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Maio Faces Mitchell In District 1 Race

By Judith Scherr
Friday August 25, 2006

Fourteen-year District 1 Councilmember Linda Maio might have thought she’d breeze through the fall election without a challenge: She’s off on vacation without having put a penny into a campaign account. 

But political gadfly Merrilie Mitchell—the same activist who slipped Shirley Dean’s name into the pre-election fray by taking out preliminary candidacy papers for the ex-mayor without informing her of it—tossed her name into the District 1 mix just a week before the nomination period was to close. 

District 1 is roughly west of Grant Street to the Bay and North of University Avenue to Albany. 

“Linda used to be my role model and friend,” Mitchell said in a phone interview, adding that was in the 1980s when Maio chaired the Council of Neighborhood Associations. 

“When trees were cut wrong in the flatlands, Linda helped,” Mitchell said, underscoring Maio’s community work before she got on the council.  

But then Mitchell said Maio joined forces with those who want to overdevelop the city. Most recently, Mitchell said, Maio voted for a measure that permits parking in side yards, something Mitchell opposes. “It would remove the greenery. It’s outrageous,” Mitchell said. 

With Maio out of town and unavailable for an interview, her aide Brad Smith stepped in to defend the councilmember’s work in the community.  

“Linda sees herself as a neighborhood person,” he said, pointing to her role mediating between dog park users and residents living next to the Hearst Avenue park.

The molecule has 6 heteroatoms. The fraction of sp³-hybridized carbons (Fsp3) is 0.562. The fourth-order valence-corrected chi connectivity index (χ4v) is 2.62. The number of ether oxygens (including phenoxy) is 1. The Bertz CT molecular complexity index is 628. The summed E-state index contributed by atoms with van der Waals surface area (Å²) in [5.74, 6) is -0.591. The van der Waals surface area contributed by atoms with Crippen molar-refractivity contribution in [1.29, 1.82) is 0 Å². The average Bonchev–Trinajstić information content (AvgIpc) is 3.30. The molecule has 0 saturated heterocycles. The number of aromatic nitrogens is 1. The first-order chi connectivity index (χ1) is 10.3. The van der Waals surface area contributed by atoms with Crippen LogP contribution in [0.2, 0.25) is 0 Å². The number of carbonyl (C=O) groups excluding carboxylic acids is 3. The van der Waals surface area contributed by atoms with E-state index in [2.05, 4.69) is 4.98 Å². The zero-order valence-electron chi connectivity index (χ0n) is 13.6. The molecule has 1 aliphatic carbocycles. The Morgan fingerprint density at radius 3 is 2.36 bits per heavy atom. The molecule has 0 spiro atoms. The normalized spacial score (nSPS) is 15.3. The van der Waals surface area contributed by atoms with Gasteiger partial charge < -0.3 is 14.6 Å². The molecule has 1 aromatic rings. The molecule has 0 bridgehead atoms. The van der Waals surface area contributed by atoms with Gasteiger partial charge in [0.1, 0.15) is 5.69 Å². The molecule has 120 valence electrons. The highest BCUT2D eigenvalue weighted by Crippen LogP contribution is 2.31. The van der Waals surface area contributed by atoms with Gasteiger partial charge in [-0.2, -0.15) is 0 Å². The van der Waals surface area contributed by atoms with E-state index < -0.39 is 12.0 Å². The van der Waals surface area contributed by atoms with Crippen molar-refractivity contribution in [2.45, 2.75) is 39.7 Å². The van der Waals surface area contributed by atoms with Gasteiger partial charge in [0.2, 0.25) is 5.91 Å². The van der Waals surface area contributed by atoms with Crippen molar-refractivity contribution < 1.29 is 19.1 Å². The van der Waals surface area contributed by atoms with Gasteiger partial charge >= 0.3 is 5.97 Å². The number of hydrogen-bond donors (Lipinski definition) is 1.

Maio “worked with staff, the community and dog park users to make up a set of rules that accommodated all,” he said. “It was a long process.” 

Smith offered another example of Maio’s work with the community. The neighborhood wanted to develop a walkway/bikeway on the former Santa Fe right-of-way between Delaware Street and University Avenue. But some neighbors wanted to be sure there was a gate that could be locked in the evening so that drug dealers would not hang out in the passage way. Maio worked with neighbors to get the gate approved, he said. 

Local activist and Berkeley newcomer Willi Paul had threatened several months ago to run for the District 1 seat because of what he said was Maio’s lack of action around putting an end to the noxious emissions produced by West Berkeley foundry Pacific Steel Castings (PSC). He has since decided not to run in order to devote more of his time to his business. But he continues to have strong criticisms of Maio. 

“Maio is a non-leader, causing others to step up,” said Paul, who founded the Clean Air Coalition to fight aggressively against PSC. “She was sitting on the fence.” 

Smith argued, however, that Maio has worked for a solution to the odors emitted by PSC. Some people, however, wanted to get rid of the plant altogether. “She’s rejected that position,” he said. 

Paul said Maio is a council ally of Mayor Tom Bates, whom he accused of trying to develop Berkeley into a “megalopolis.”  

But Smith argued that Maio subscribes to development along transit corridors, which is consistent with the General Plan. “Building along transit corridors is protecting the neighborhoods,” Smith said. 

In her campaign statement, Mitchell calls herself a “whistle-blower” and “do-gooder.” Speaking to her strengths, she said: “I tend to see details and put them together. If something is wrong, I’ll go to bat for the people.”